Left Ventricular Assist Device Management in the Emergency Department

Paul Trinquero, MD; Andrew Pirotte, MD; Lauren P. Gallagher, MD, MA; Kimberly M. Iwaki, MD; Christopher Beach, MD; Jane E. Wilcox, MD

Disclosures

Western J Emerg Med. 2018;19(5):834-841. 

In This Article

Initial Approach and Emergency Department Management

Evaluation, management, and troubleshooting for patients with a VAD represent a unique clinical challenge as the presence of a mechanical support device changes native cardiovascular physiology. The evaluation of the stable VAD patient is similar to other patients, and should appropriately address the chief complaint. Because seemingly minor ailments can mask more significant pathology, the VAD team/coordinator should always be contacted. This will mobilize appropriate resources and facilitate communication. In hospitals with a cardiothoracic intensive care unit or VAD unit, evaluation of VAD patients (particularly vital signs) can often be facilitated through the services of the on-call VAD nurse/tech/physician. Given the complexity and increase in utilization of durable mechanical support devices, it is appropriate for all EDs and urgent care facilities to have a written protocol in place to provide optimal care for patients with VADs.

Primary ED evaluation begins with a full history, physical, and evaluation of the device (Figure 1). Heart rate is variable depending on the patient's intrinsic rate and rhythm. Many patients with VADs also have cardiac pacemakers or implantable cardioverter defibrillators (ICD) in place. The continuous-flow VAD device does not generate a pulse, but patients may have enough residual or recovered ventricular function to mount intrinsic pulsatile flow. Because the degree of pulsatility is variable among VAD patients, a standard approach to measuring a blood pressure is recommended (Figure 2). Given the continuous-flow pump characteristics, measuring the mean arterial pressure (MAP) is the most reliable measure of perfusion pressure and is standard of care for VAD patients. First, palpate the radial artery. If a pulse is present and consistent, obtain a blood pressure using a standard sphygmomanometer. If unable to obtain a blood pressure reading or if there is no pulse, use the Doppler method to obtain the MAP: Place a pencil Doppler probe over the brachial (or radial) artery and inflate a blood pressure cuff 30 millimeters of mercury (mmHg) past when the arterial pulse is no longer detected by Doppler. Slowly deflate the cuff until arterial flow is once again audible. The corresponding pressure is the MAP. If unable to reliably measure MAP using the Doppler method, consider an arterial line to evaluate perfusion. Due to continuous flow, the arterial line waveform will often remain flat or have minimal pulse pressure.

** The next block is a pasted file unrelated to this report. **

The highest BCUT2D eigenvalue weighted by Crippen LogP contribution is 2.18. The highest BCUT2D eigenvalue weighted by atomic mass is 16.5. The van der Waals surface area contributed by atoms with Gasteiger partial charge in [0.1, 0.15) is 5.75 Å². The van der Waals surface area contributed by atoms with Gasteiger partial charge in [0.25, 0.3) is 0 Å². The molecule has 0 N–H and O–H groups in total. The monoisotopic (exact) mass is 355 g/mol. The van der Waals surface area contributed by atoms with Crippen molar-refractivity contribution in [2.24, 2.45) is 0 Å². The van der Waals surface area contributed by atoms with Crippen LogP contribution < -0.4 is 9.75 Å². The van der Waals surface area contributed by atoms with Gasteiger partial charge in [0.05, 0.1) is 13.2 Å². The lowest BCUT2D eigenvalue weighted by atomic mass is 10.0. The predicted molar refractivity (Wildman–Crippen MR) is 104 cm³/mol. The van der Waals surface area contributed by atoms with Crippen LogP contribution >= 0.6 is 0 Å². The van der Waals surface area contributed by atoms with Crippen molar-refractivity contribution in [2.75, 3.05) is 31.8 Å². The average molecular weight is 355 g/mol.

Figure 1.

Emergency department approach to VAD patient.
VAD, ventricular assist device; HPI, history of present illness; CT, computed tomography; ICH, intracranial hemorrhage; EKG, electrocardiography; AMS, altered mental status; MAP, mean arterial pressure; RPM, revolutions per minute; PI, pulsatility index; PT, patient; ACLS, advanced cardiovascular life support; CXR, chest x-ray; CBC, complete blood count; Hb, hemoglobin; WBC, white blood cell count; LDH, lactic acid dehydrogenase.

Figure 2.

Obtaining a blood pressure (BP) for patient with Ventricular Assist Device.
MAP, mean arterial pressure.

Continuous-flow devices are very sensitive to afterload. Higher mean arterial blood pressures lead to increased afterload on the device and may lead to decreased pump flow. Clinically, this may manifest as worsening symptoms of HF. Increased afterload can also lead to subendocardial ischemia, which may potentiate ventricular arrhythmias. Adequate MAP control is essential in VAD patients; current guidelines recommend a target MAP <80 mmHg as long as symptomatic hypotension can be avoided.[4] The Interagency Registry for Mechanically Assisted Circulatory Support has defined a hypertension adverse event as MAP >110 mmHg for continuous-flow pumps.[6] Angiotensin-converting-enzyme inhibitors and beta blockers are the preferred agents for outpatient management of blood pressure.[2] Oral hydralazine is often a preferred antihypertensive agent for reducing blood pressure in the ED.

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